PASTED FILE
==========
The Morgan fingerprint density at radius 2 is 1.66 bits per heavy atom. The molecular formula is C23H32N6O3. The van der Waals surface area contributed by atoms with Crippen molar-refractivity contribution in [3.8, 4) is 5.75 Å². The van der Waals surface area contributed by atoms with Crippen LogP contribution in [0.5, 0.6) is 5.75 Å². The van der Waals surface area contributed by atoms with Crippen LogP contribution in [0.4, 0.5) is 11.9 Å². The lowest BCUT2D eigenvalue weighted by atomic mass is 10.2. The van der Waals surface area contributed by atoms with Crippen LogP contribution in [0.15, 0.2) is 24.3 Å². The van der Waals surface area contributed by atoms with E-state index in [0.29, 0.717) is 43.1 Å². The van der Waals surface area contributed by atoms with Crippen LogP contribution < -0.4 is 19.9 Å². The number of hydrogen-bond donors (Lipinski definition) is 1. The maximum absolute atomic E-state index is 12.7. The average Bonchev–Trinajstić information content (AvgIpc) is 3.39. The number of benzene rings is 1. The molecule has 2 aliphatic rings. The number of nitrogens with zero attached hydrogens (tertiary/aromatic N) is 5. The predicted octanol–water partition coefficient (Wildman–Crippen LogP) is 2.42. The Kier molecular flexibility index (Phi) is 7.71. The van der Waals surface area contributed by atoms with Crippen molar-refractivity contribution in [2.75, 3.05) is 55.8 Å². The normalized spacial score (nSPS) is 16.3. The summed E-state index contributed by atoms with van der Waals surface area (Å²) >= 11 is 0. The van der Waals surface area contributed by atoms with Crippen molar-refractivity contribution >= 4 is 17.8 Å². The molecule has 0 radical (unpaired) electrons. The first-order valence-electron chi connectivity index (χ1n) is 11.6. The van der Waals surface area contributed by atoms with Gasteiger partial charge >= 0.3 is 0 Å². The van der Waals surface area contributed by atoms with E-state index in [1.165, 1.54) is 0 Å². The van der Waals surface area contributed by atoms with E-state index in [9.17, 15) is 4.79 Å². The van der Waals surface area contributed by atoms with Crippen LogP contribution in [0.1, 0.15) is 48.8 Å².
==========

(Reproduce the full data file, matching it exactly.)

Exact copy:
The Morgan fingerprint density at radius 2 is 1.66 bits per heavy atom. The molecular formula is C23H32N6O3. The van der Waals surface area contributed by atoms with Crippen molar-refractivity contribution in [3.8, 4) is 5.75 Å². The van der Waals surface area contributed by atoms with Crippen LogP contribution in [0.5, 0.6) is 5.75 Å². The van der Waals surface area contributed by atoms with Crippen LogP contribution in [0.4, 0.5) is 11.9 Å². The lowest BCUT2D eigenvalue weighted by atomic mass is 10.2. The van der Waals surface area contributed by atoms with Crippen LogP contribution in [0.15, 0.2) is 24.3 Å². The van der Waals surface area contributed by atoms with E-state index in [0.29, 0.717) is 43.1 Å². The van der Waals surface area contributed by atoms with Crippen LogP contribution < -0.4 is 19.9 Å². The number of hydrogen-bond donors (Lipinski definition) is 1. The maximum absolute atomic E-state index is 12.7. The average Bonchev–Trinajstić information content (AvgIpc) is 3.39. The number of benzene rings is 1. The molecule has 2 aliphatic rings. The number of nitrogens with zero attached hydrogens (tertiary/aromatic N) is 5. The predicted octanol–water partition coefficient (Wildman–Crippen LogP) is 2.42. The Kier molecular flexibility index (Phi) is 7.71. The van der Waals surface area contributed by atoms with Crippen molar-refractivity contribution in [2.75, 3.05) is 55.8 Å². The normalized spacial score (nSPS) is 16.3. The summed E-state index contributed by atoms with van der Waals surface area (Å²) >= 11 is 0. The van der Waals surface area contributed by atoms with Crippen molar-refractivity contribution >= 4 is 17.8 Å². The molecule has 0 radical (unpaired) electrons. The first-order valence-electron chi connectivity index (χ1n) is 11.6. The van der Waals surface area contributed by atoms with Gasteiger partial charge >= 0.3 is 0 Å². The van der Waals surface area contributed by atoms with E-state index in [1.165, 1.54) is 0 Å². The van der Waals surface area contributed by atoms with E-state index in [9.17, 15) is 4.79 Å². The van der Waals surface area contributed by atoms with Crippen LogP contribution in [0.1, 0.15) is 48.8 Å².